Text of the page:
29 Note: most people have 8 to 10 glands , which are located circumferentially within the anal canal at the level of the dentate line, penetrate through the internal sphincter and end in the intersphincteric plane

30 Signs and symptoms: Severe pain in the anal area (pain is constant and not necessarily associated with bowel movements) Lump in the anal area Lower abdominal pain (pelvirectal abscess) Constitutional symptoms ( fever, malaise) Drainage of pus

31 Management: Early incision and surgical drainage of the purulent collection Sitz bath Anal hygiene Laxatives There is no role for antibiotics except for patients who are: - Immunocompromised - Diabetics - Diagnosed with valvular heart diseases - Diagnosed with cellulitis

32 Complications: A potential complication of anorectal abscess drainage is the formation of fistulous tracts within 6 months in 50% of cases

33 Anal Fistulas: They are abnormal connections between the epithelialized surface of the anal canal and the perianal skin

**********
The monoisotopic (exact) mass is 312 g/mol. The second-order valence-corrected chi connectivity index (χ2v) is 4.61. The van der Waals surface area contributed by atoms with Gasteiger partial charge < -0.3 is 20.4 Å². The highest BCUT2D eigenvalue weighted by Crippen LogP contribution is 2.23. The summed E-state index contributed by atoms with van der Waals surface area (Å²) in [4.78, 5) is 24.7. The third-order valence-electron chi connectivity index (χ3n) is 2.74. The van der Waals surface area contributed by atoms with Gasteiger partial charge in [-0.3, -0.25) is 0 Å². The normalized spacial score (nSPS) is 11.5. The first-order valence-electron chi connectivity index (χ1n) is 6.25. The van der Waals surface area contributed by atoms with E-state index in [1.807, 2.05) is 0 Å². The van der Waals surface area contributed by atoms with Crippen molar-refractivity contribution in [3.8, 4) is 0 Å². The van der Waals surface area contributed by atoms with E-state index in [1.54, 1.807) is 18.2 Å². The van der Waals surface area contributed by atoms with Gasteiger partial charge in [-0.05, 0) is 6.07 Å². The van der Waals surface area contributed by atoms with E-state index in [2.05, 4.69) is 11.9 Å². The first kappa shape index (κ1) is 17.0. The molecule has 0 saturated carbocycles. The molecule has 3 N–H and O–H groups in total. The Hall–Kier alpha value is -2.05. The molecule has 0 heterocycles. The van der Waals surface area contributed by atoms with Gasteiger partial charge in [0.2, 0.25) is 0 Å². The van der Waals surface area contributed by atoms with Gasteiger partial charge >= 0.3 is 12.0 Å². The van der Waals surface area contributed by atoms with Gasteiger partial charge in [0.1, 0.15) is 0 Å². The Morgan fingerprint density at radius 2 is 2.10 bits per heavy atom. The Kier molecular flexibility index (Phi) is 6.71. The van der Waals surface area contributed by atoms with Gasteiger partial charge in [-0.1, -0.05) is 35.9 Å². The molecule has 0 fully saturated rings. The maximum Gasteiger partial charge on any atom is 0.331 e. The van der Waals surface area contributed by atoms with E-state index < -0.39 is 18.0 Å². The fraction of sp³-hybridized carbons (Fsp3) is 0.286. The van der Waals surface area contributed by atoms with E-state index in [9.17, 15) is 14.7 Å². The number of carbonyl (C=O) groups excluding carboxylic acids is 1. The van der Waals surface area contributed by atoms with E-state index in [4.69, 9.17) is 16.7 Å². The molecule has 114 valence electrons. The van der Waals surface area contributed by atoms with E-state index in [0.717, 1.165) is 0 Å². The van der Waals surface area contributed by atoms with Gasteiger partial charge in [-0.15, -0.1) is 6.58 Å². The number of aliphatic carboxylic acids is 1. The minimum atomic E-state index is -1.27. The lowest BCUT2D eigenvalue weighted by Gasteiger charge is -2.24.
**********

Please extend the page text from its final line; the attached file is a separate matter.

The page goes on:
34 Classification of anal fistulas:
The 4 categories of fistulas according to Park’s classification, based on the relationship of fistula to sphincter muscles, are: Intersphincteric Transphincteric (most common) Supra-sphincteric Extra-sphincteric.

35 Etiology: Opened perianal or ischiorectal abscesses, which drain spontaneously through these fistulous tracts Fistulas can be found in patients with Inflammatory Bowel Disease (Crohn’s disease) Diverticulitis, foreign body reactions, actinomycosis, chlamydia, lymphogranuloma venereum, syphilis, tuberculosis, radiation exposure and HIV

36 Signs and symptoms: Recurrent malodorous perianal drainage Pruritus
Recurrent abscesses Fever Perianal pain due to an occluded tract, may have pain during defecation

37 Physical examination:
Digital examination is usually all that is required, assessment of the anatomy of an anal fistula is very important Digital examination in a patient with a fistula-in-ano may reveal an indurated tract or cord Fistula can be identified by small circles of granulation tissue, which exudes pus when compressed if tissue is patent A fistulous tract that opens internally can be visualized with aid of an anoscope Inguinal lymph nodes may be enlarged and painful In an acute fistulous abscess, cardinal signs of inflammation, (erythema, pain, increased temperature, edema) may be found

38 What to asses during physical examination: